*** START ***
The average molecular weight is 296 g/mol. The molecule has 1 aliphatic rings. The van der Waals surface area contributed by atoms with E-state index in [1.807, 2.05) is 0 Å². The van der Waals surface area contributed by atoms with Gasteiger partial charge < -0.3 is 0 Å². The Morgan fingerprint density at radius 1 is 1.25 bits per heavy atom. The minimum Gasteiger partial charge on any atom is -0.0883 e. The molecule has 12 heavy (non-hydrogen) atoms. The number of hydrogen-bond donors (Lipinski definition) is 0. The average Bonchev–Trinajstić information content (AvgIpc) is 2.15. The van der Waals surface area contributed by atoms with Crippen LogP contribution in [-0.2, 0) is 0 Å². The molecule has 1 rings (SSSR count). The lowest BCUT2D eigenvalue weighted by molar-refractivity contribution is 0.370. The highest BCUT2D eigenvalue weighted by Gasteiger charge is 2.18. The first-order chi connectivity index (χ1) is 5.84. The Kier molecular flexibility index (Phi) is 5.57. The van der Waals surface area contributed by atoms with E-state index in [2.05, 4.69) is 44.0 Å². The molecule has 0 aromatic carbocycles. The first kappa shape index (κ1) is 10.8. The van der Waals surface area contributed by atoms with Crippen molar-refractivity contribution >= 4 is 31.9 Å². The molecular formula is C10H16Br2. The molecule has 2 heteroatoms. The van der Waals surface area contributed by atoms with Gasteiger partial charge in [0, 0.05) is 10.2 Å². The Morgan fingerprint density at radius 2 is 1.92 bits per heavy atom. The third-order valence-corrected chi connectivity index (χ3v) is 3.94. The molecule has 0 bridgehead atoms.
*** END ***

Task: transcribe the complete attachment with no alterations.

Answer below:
The average molecular weight is 296 g/mol. The molecule has 1 aliphatic rings. The van der Waals surface area contributed by atoms with E-state index in [1.807, 2.05) is 0 Å². The van der Waals surface area contributed by atoms with Gasteiger partial charge < -0.3 is 0 Å². The Morgan fingerprint density at radius 1 is 1.25 bits per heavy atom. The minimum Gasteiger partial charge on any atom is -0.0883 e. The molecule has 12 heavy (non-hydrogen) atoms. The number of hydrogen-bond donors (Lipinski definition) is 0. The average Bonchev–Trinajstić information content (AvgIpc) is 2.15. The van der Waals surface area contributed by atoms with Crippen LogP contribution in [-0.2, 0) is 0 Å². The molecule has 1 rings (SSSR count). The lowest BCUT2D eigenvalue weighted by molar-refractivity contribution is 0.370. The highest BCUT2D eigenvalue weighted by Gasteiger charge is 2.18. The first-order chi connectivity index (χ1) is 5.84. The Kier molecular flexibility index (Phi) is 5.57. The van der Waals surface area contributed by atoms with E-state index in [2.05, 4.69) is 44.0 Å². The molecule has 0 aromatic carbocycles. The first kappa shape index (κ1) is 10.8. The van der Waals surface area contributed by atoms with Crippen molar-refractivity contribution >= 4 is 31.9 Å². The molecular formula is C10H16Br2. The molecule has 2 heteroatoms. The van der Waals surface area contributed by atoms with Gasteiger partial charge in [0, 0.05) is 10.2 Å². The Morgan fingerprint density at radius 2 is 1.92 bits per heavy atom. The third-order valence-corrected chi connectivity index (χ3v) is 3.94. The molecule has 0 bridgehead atoms.